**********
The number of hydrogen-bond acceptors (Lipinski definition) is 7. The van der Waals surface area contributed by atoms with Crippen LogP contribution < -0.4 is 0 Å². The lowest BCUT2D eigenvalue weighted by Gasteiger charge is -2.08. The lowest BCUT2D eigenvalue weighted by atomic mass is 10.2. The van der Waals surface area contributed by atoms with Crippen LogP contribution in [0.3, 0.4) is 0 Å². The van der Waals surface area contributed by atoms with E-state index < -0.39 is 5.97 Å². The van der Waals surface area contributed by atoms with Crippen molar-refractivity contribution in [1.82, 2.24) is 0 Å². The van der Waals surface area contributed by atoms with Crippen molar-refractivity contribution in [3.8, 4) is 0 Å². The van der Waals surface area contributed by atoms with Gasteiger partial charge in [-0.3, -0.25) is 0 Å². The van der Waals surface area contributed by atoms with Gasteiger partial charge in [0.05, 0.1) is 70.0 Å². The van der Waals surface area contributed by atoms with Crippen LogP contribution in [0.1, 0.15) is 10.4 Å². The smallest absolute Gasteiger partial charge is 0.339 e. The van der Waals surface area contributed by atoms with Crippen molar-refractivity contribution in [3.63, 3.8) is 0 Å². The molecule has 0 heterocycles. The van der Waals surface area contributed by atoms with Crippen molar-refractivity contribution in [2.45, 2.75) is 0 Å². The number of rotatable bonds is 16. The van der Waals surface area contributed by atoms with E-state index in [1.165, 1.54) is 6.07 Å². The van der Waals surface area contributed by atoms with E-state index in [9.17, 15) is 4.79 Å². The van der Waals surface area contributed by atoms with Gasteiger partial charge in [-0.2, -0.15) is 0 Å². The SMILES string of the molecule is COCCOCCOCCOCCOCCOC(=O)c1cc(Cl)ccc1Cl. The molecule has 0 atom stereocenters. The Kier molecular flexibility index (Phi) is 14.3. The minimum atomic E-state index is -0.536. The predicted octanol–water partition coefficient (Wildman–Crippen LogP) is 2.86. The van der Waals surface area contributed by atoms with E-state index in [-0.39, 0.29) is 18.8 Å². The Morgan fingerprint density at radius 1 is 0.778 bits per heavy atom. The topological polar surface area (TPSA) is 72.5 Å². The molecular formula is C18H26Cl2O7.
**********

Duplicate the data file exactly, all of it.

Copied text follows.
The number of hydrogen-bond acceptors (Lipinski definition) is 7. The van der Waals surface area contributed by atoms with Crippen LogP contribution < -0.4 is 0 Å². The lowest BCUT2D eigenvalue weighted by Gasteiger charge is -2.08. The lowest BCUT2D eigenvalue weighted by atomic mass is 10.2. The van der Waals surface area contributed by atoms with Crippen LogP contribution in [0.3, 0.4) is 0 Å². The van der Waals surface area contributed by atoms with E-state index < -0.39 is 5.97 Å². The van der Waals surface area contributed by atoms with Crippen molar-refractivity contribution in [1.82, 2.24) is 0 Å². The van der Waals surface area contributed by atoms with Crippen molar-refractivity contribution in [3.8, 4) is 0 Å². The van der Waals surface area contributed by atoms with Gasteiger partial charge in [-0.3, -0.25) is 0 Å². The van der Waals surface area contributed by atoms with Gasteiger partial charge in [0.05, 0.1) is 70.0 Å². The van der Waals surface area contributed by atoms with Crippen LogP contribution in [0.1, 0.15) is 10.4 Å². The smallest absolute Gasteiger partial charge is 0.339 e. The van der Waals surface area contributed by atoms with Crippen molar-refractivity contribution in [3.63, 3.8) is 0 Å². The molecule has 0 heterocycles. The van der Waals surface area contributed by atoms with Crippen molar-refractivity contribution in [2.45, 2.75) is 0 Å². The number of rotatable bonds is 16. The van der Waals surface area contributed by atoms with E-state index in [1.165, 1.54) is 6.07 Å². The van der Waals surface area contributed by atoms with E-state index in [9.17, 15) is 4.79 Å². The van der Waals surface area contributed by atoms with Gasteiger partial charge in [-0.2, -0.15) is 0 Å². The SMILES string of the molecule is COCCOCCOCCOCCOCCOC(=O)c1cc(Cl)ccc1Cl. The molecule has 0 atom stereocenters. The Kier molecular flexibility index (Phi) is 14.3. The minimum atomic E-state index is -0.536. The predicted octanol–water partition coefficient (Wildman–Crippen LogP) is 2.86. The van der Waals surface area contributed by atoms with E-state index in [-0.39, 0.29) is 18.8 Å². The Morgan fingerprint density at radius 1 is 0.778 bits per heavy atom. The topological polar surface area (TPSA) is 72.5 Å². The molecular formula is C18H26Cl2O7.